Welcome to the November edition of the Insider. Do you know someone who would enjoy the Insider? Forward this email to them and they can subscribe here.
On My Next Step
I spent the majority of my sabbatical thinking about our planet and my relationship to it. I walked in the old growth forests of the pacific northwest. I listened to the alpine birds in the early morning outside my tent in Colorado. I talked to experts in climate tech, followed the passage of the Inflation Reduction Act, and did research into carbon markets. Through it all, a conviction began to form that I wanted to dedicate my next professional step to building a healthier planet.
That’s why I am joining Ezra Climate, a company that builds fintech companies and platforms that accelerate the deployment of capital into climate solutions. The transition from fossil-fuels to clean energy is considered by many to be the next industrial revolution. The scale and speed of this revolution will depend on financial infrastructure—from fintech software to financial products to investment vehicles—that enables climate technologies like solar, wind, and battery storage to gain widespread adoption.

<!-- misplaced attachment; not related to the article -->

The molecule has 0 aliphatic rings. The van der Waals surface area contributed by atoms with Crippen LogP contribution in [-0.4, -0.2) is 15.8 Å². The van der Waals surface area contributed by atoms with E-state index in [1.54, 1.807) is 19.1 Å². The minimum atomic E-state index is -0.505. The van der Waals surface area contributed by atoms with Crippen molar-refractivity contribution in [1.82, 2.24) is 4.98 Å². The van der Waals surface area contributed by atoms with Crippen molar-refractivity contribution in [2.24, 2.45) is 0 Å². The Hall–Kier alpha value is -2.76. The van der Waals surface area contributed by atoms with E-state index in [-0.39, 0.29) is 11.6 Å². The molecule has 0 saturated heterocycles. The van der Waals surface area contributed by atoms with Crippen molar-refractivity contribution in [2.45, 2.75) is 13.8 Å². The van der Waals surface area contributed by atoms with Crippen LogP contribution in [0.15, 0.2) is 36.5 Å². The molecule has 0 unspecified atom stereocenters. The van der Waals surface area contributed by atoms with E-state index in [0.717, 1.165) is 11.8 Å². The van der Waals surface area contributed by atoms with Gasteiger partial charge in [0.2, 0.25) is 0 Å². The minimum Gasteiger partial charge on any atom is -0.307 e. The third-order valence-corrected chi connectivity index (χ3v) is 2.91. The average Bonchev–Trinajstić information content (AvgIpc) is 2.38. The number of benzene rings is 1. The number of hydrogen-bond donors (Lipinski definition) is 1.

I’ve joined as their Head of Venture Development, which means I’ll be responsible for the early stages of researching, scouting, ideating, and prototyping early-stage venture concepts. Unlike Uncharted, where we sourced exceptional entrepreneurs who were already leading existing companies, Ezra builds de novo fintech companies. This means we’re launching only a small handful of new companies each year, capitalizing them through their early life cycle, and then building management teams to take them to scale. It’s an exceptional team, and I’m honored to join. If you want to follow along, sign up for the monthly Ezra Digest at the bottom of the page (curated by yours truly).
On Generative AI